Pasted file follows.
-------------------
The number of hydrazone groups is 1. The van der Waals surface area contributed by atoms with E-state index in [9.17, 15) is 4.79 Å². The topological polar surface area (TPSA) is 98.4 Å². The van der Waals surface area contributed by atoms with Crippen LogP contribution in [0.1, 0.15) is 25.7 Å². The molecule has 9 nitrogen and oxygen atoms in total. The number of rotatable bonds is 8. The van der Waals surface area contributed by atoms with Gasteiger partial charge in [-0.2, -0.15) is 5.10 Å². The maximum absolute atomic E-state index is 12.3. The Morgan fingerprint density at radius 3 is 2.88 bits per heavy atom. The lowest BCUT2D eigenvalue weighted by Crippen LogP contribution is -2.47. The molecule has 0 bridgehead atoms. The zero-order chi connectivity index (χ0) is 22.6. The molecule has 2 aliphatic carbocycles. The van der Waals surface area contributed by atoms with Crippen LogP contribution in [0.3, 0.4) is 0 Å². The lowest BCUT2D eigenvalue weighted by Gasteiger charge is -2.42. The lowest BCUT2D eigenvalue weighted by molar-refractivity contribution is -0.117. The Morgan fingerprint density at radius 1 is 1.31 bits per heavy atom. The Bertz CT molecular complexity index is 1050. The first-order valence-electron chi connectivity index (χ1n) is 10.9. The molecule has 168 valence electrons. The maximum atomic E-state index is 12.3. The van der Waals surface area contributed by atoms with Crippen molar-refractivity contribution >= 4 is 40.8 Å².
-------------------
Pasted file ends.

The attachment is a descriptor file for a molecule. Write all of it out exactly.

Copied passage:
The number of hydrazone groups is 1. The van der Waals surface area contributed by atoms with E-state index in [9.17, 15) is 4.79 Å². The topological polar surface area (TPSA) is 98.4 Å². The van der Waals surface area contributed by atoms with Crippen LogP contribution in [0.1, 0.15) is 25.7 Å². The molecule has 9 nitrogen and oxygen atoms in total. The number of rotatable bonds is 8. The van der Waals surface area contributed by atoms with Gasteiger partial charge in [-0.2, -0.15) is 5.10 Å². The maximum absolute atomic E-state index is 12.3. The Morgan fingerprint density at radius 3 is 2.88 bits per heavy atom. The lowest BCUT2D eigenvalue weighted by Crippen LogP contribution is -2.47. The molecule has 0 bridgehead atoms. The zero-order chi connectivity index (χ0) is 22.6. The molecule has 2 aliphatic carbocycles. The van der Waals surface area contributed by atoms with Crippen LogP contribution in [0.3, 0.4) is 0 Å². The lowest BCUT2D eigenvalue weighted by Gasteiger charge is -2.42. The lowest BCUT2D eigenvalue weighted by molar-refractivity contribution is -0.117. The Morgan fingerprint density at radius 1 is 1.31 bits per heavy atom. The Bertz CT molecular complexity index is 1050. The first-order valence-electron chi connectivity index (χ1n) is 10.9. The molecule has 168 valence electrons. The maximum atomic E-state index is 12.3. The van der Waals surface area contributed by atoms with Crippen molar-refractivity contribution >= 4 is 40.8 Å².